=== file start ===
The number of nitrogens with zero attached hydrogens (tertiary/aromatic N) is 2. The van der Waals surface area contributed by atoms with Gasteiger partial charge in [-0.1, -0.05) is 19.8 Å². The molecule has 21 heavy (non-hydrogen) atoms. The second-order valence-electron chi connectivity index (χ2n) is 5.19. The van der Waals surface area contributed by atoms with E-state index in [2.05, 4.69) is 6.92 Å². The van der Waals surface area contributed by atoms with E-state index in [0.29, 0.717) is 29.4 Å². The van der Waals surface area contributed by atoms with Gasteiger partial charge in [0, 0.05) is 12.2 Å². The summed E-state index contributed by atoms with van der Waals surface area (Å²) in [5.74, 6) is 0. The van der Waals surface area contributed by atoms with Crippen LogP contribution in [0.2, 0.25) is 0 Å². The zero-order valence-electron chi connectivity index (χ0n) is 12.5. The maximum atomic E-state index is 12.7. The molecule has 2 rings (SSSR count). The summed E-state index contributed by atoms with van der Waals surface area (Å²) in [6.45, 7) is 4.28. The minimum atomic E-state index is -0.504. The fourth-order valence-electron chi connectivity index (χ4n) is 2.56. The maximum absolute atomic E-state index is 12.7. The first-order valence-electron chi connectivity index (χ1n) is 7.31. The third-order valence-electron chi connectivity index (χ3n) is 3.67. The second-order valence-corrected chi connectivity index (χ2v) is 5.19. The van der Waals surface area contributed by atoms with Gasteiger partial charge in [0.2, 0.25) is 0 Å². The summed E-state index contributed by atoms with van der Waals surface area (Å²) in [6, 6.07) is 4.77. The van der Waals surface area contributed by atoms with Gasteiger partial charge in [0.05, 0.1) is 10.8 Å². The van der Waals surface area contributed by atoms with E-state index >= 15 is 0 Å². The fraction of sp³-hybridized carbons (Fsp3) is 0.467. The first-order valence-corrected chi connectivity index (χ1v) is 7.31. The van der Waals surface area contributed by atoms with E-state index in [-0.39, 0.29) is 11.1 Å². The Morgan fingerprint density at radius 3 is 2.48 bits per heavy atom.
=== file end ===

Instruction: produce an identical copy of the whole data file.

The number of nitrogens with zero attached hydrogens (tertiary/aromatic N) is 2. The van der Waals surface area contributed by atoms with Gasteiger partial charge in [-0.1, -0.05) is 19.8 Å². The molecule has 21 heavy (non-hydrogen) atoms. The second-order valence-electron chi connectivity index (χ2n) is 5.19. The van der Waals surface area contributed by atoms with E-state index in [2.05, 4.69) is 6.92 Å². The van der Waals surface area contributed by atoms with E-state index in [0.29, 0.717) is 29.4 Å². The van der Waals surface area contributed by atoms with Gasteiger partial charge in [0, 0.05) is 12.2 Å². The summed E-state index contributed by atoms with van der Waals surface area (Å²) in [5.74, 6) is 0. The van der Waals surface area contributed by atoms with Crippen LogP contribution in [0.2, 0.25) is 0 Å². The zero-order valence-electron chi connectivity index (χ0n) is 12.5. The maximum atomic E-state index is 12.7. The molecule has 2 rings (SSSR count). The summed E-state index contributed by atoms with van der Waals surface area (Å²) in [6.45, 7) is 4.28. The minimum atomic E-state index is -0.504. The fourth-order valence-electron chi connectivity index (χ4n) is 2.56. The maximum absolute atomic E-state index is 12.7. The first-order valence-electron chi connectivity index (χ1n) is 7.31. The third-order valence-electron chi connectivity index (χ3n) is 3.67. The second-order valence-corrected chi connectivity index (χ2v) is 5.19. The van der Waals surface area contributed by atoms with Gasteiger partial charge in [0.2, 0.25) is 0 Å². The summed E-state index contributed by atoms with van der Waals surface area (Å²) in [6, 6.07) is 4.77. The van der Waals surface area contributed by atoms with Gasteiger partial charge in [0.05, 0.1) is 10.8 Å². The van der Waals surface area contributed by atoms with E-state index >= 15 is 0 Å². The fraction of sp³-hybridized carbons (Fsp3) is 0.467. The first-order valence-corrected chi connectivity index (χ1v) is 7.31. The van der Waals surface area contributed by atoms with E-state index in [-0.39, 0.29) is 11.1 Å². The Morgan fingerprint density at radius 3 is 2.48 bits per heavy atom.